Whether you are aware that your baby (or babies!) may need to be in the neonatal intensive care unit (NICU) at birth—like the Sharps were when they had their triplets—or expect everything to be smooth sailing, choosing a hospital with a high-level NICU can be a good idea.
But the NICU can be intimidating, with all the tubes, alarms and machines. Here, our expert neonatologist takes some of the mystery out of this lifesaving hospital department and answers several of the most common questions parents-to-be have about the NICU.
What can I expect if my baby is in the NICU?
Your experience in the NICU will largely depend on how early your baby is born. Generally, the closer your baby is born to full term, the less time he or she will have to spend there. A baby born close to full term may only need to stay for a few days or weeks. All babies in the NICU are placed in incubators and are constantly monitored by machines as well as specialized nursing staff.
Additionally, babies in the NICU may need:
- To be fed through a feeding tube
- Treatment for breathing, from a little oxygen administered through small plastic tubes (cannula) inserted into the baby’s nose to a larger breathing tube which may be connected to a ventilator
Why are there so many tubes and alarms attached to my baby in the NICU?
Premature babies need lots of extra help to maintain stable body functions, so they require constant monitoring for:
- Temperature, because they lose heat very quickly
- Vital signs, such as heart rate, blood pressure, etc.
- Oxygen levels (which may include a breathing tube)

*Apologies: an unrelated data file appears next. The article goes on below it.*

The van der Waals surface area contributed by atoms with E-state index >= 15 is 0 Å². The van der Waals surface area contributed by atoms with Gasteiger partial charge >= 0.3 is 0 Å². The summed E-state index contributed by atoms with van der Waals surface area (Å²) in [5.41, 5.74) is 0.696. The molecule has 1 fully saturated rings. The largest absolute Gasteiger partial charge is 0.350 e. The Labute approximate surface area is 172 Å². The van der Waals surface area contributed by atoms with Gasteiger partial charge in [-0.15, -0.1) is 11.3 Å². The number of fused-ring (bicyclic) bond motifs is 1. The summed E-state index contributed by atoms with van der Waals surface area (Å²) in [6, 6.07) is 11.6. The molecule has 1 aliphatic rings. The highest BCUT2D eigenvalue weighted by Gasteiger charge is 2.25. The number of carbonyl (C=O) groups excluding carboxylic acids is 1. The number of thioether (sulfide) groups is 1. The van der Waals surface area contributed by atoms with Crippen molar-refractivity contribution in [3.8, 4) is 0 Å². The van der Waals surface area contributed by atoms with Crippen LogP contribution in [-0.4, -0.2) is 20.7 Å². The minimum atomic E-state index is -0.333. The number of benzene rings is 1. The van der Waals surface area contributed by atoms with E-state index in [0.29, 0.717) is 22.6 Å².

- Food intake (which may include a feeding tube)
This round-the-clock care requires a variety of devices and technology, including alarms that will alert nursing staff and parents if something isn’t right.
Can I breastfeed my baby in the NICU?
The simple answer is yes. However, in the first few days and weeks, it’s hard to know how much milk the baby is taking in. It’s recommended that moms pump breast milk and feed it to the baby in a bottle (which can be measured) in addition to breastfeeding. Once the baby is more mature and is able to complete feeds, it’s recommended to breastfeed exclusively.
How can I bond with my baby in the NICU?
Bonding is healthy and strongly encouraged for parents of NICU babies, even when babies are very sick. Simply sitting by a sick baby’s bedside and gently touching the baby may be reassuring. It’s also a good idea to read to your baby. When the baby is more mature and stable, parents can “kangaroo” their baby, which is placing the baby skin-to-skin against your chest.
Research clearly shows that kangaroo care:
- Helps babies thrive
- Improves vital signs
- Decreases the length of time spent in the NICU
Will my baby have to wear a flat head helmet?
The majority of babies in the NICU do not need to wear a flat head helmet.